• Speaking of letter writing…If you want to get any mail yourself, be sure to pack pre-stamped, pre-addressed envelopes in your child’s trunk.
  • Share your optimism, not your anxiety. Talk about all the positive aspects of camp and share your concerns only with another adult, such as your spouse or the camp director. Avoid giving your son or daughter a mixed message by saying something like, “Have a great time at camp. I hope I remember to feed your dog.” Giving your child something to worry about while she’s away will only increase homesickness.
  • Never ever make a pick-up deal. Saying, “If you feel homesick, we’ll come to get you” undermines children’s confidence and ensures they’ll be preoccupied with home from the moment they arrive at camp. Instead of making a pick-up deal, say, “I’m sure that if you miss home, you and your cabin leader will be able to work together to help you feel better. Camp will be a blast!”

OK, then, what are the most effective ways of coping with homesickness at camp? What advice can you write in a letter or e-mail to your son or daughter if you get a homesick letter?

  • Stay busy. Doing a fun, physical activity nearly always reduces homesickness intensity.
  • Stay positive. Remembering all the cool stuff you can do at camp keeps the focus on fun, not on home.
  • Stay in touch. Writing letters, looking at a photo from home, or holding a memento from home can be very comforting.
  • Stay social. Making new friends is a perfect antidote to bothersome homesickness. Talking to the staff at camp is also reassuring.
  • Stay focused. Remember that you’re not at camp forever, just a few weeks. Bringing a calendar to camp helps you be clear about the length of your stay.
  • Stay confident. Anti-homesickness strategies take some time to work. Kids who stick with their strategies for five or six days almost always feel better.

Your help preparing your child for this amazing growth experience will pay huge dividends. After a session of camp, you’ll see an increase in your child’s confidence, social skills, and leadership. And while your son or daughter is at camp, you can enjoy a well-deserved break from full-time parenthood. Remember: Homesickness is part of normal development. Our job should be to coach children through the experience, not to avoid the topic altogether.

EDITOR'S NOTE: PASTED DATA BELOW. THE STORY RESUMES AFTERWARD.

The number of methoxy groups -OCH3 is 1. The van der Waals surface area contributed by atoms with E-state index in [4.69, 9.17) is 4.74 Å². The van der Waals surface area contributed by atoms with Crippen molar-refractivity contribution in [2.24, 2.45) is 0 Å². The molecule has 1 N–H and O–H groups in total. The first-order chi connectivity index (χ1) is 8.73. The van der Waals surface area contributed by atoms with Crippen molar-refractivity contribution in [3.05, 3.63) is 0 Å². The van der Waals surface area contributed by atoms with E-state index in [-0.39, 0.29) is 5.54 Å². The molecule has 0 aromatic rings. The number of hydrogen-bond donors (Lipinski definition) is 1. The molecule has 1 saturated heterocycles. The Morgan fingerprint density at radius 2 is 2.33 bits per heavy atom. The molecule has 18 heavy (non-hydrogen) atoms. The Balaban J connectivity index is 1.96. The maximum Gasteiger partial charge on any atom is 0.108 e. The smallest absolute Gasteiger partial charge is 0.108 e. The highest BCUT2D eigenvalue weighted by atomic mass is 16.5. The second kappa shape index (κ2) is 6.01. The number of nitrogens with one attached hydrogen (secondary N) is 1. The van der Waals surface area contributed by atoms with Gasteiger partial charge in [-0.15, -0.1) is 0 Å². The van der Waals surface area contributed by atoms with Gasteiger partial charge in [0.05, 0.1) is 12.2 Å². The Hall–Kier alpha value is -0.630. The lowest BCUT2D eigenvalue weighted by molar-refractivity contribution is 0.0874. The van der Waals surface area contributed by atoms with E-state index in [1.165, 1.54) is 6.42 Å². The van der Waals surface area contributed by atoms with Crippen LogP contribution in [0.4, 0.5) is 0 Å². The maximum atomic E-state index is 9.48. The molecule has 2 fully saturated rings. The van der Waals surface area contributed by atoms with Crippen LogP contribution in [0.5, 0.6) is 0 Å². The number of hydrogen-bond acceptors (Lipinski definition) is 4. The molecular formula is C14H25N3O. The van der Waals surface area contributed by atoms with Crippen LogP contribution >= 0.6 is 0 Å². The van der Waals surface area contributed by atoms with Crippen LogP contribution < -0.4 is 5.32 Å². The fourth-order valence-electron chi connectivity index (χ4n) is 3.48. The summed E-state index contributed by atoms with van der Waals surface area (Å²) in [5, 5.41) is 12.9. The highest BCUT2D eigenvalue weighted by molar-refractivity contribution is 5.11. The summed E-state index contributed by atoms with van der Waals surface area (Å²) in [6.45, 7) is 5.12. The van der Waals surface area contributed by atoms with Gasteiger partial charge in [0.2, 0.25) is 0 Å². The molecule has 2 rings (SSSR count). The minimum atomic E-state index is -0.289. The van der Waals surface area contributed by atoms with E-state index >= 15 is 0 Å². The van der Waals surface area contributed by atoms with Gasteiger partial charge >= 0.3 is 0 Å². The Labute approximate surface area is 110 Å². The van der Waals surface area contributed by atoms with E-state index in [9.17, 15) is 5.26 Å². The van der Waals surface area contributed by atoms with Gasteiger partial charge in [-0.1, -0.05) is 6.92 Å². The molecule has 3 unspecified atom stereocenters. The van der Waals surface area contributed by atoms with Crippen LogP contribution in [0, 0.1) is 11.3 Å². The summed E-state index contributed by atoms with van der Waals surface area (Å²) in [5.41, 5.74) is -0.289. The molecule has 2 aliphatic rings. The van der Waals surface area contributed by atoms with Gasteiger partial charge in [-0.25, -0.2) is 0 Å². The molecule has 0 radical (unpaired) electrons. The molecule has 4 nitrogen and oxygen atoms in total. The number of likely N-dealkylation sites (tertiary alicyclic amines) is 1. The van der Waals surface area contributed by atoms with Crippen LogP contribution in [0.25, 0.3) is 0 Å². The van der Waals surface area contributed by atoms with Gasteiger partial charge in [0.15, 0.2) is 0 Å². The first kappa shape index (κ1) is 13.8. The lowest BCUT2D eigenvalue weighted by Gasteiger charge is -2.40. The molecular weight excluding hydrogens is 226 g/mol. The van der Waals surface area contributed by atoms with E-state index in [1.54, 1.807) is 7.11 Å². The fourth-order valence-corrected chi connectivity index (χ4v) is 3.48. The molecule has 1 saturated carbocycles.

What should my child pack for camp?

What to pack for summer camp seems challenging if your child will be away from home for multiple weeks. Please see our comprehensive packing list of what to bring and what not to bring below.

How does transportation to and from camp work?

WEHGC is located an hour west of Portland, ME and two hours north of Boston. Parents have the option of driving their campers to camp or take advantage of our charter bus service.

Charter Bus Service

West End House Girls Camp offers charter bus service from Joseph Prep School at 617 Cambridge St, Boston, MA 02134. Arrival and departure times will be confirmed in your welcome packet.

What is your dismissal policy?

While problems of the following nature are rare, our primary goal is to ensure that all campers have a positive camp experience. Therefore, it is understood that a camper will be dismissed from camp, without refund, for reasons including, but not limited to the following: Use or possession of chemical substances, cigarettes, chewing tobacco, alcohol or illegal drugs, unauthorized use or possession of cellular telephones, unauthorized use or possession of weapons, persistent inappropriate language, teasing, bullying, conduct which is dangerous (i.e. sneaking out of the cabin at night unsupervised), illegal, or in the opinion of the camp directors, conduct detrimental to the camp and/or other campers.

Campers sneaking out after curfew, unsupervised, will be expelled from camp without a refund.